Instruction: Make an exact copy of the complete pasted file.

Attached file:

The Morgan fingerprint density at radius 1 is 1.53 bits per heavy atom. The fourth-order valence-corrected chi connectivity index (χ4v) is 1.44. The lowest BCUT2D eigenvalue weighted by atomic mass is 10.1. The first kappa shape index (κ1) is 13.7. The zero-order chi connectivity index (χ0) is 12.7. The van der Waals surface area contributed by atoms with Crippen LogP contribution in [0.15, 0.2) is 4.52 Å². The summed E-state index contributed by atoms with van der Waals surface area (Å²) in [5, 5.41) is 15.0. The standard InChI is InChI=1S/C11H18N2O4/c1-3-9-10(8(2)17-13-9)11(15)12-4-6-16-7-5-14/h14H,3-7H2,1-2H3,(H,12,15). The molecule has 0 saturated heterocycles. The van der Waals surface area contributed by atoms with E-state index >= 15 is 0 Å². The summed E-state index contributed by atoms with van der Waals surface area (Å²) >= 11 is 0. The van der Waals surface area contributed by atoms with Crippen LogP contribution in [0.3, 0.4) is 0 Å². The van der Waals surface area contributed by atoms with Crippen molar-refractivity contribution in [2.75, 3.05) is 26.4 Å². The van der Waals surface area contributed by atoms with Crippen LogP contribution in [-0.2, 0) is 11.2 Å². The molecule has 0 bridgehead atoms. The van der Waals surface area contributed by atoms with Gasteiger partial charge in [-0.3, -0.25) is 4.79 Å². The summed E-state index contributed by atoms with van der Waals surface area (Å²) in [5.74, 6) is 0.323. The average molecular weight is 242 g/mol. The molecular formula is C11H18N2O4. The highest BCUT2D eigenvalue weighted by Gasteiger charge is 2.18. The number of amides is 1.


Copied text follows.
The Morgan fingerprint density at radius 1 is 1.53 bits per heavy atom. The fourth-order valence-corrected chi connectivity index (χ4v) is 1.44. The lowest BCUT2D eigenvalue weighted by atomic mass is 10.1. The first kappa shape index (κ1) is 13.7. The zero-order chi connectivity index (χ0) is 12.7. The van der Waals surface area contributed by atoms with Crippen LogP contribution in [0.15, 0.2) is 4.52 Å². The summed E-state index contributed by atoms with van der Waals surface area (Å²) in [5, 5.41) is 15.0. The standard InChI is InChI=1S/C11H18N2O4/c1-3-9-10(8(2)17-13-9)11(15)12-4-6-16-7-5-14/h14H,3-7H2,1-2H3,(H,12,15). The molecule has 0 saturated heterocycles. The van der Waals surface area contributed by atoms with E-state index >= 15 is 0 Å². The summed E-state index contributed by atoms with van der Waals surface area (Å²) >= 11 is 0. The van der Waals surface area contributed by atoms with Crippen LogP contribution in [0.3, 0.4) is 0 Å². The van der Waals surface area contributed by atoms with Crippen molar-refractivity contribution in [2.75, 3.05) is 26.4 Å². The van der Waals surface area contributed by atoms with Crippen LogP contribution in [-0.2, 0) is 11.2 Å². The molecule has 0 bridgehead atoms. The van der Waals surface area contributed by atoms with Gasteiger partial charge in [-0.3, -0.25) is 4.79 Å². The summed E-state index contributed by atoms with van der Waals surface area (Å²) in [5.74, 6) is 0.323. The average molecular weight is 242 g/mol. The molecular formula is C11H18N2O4. The highest BCUT2D eigenvalue weighted by Gasteiger charge is 2.18. The number of amides is 1.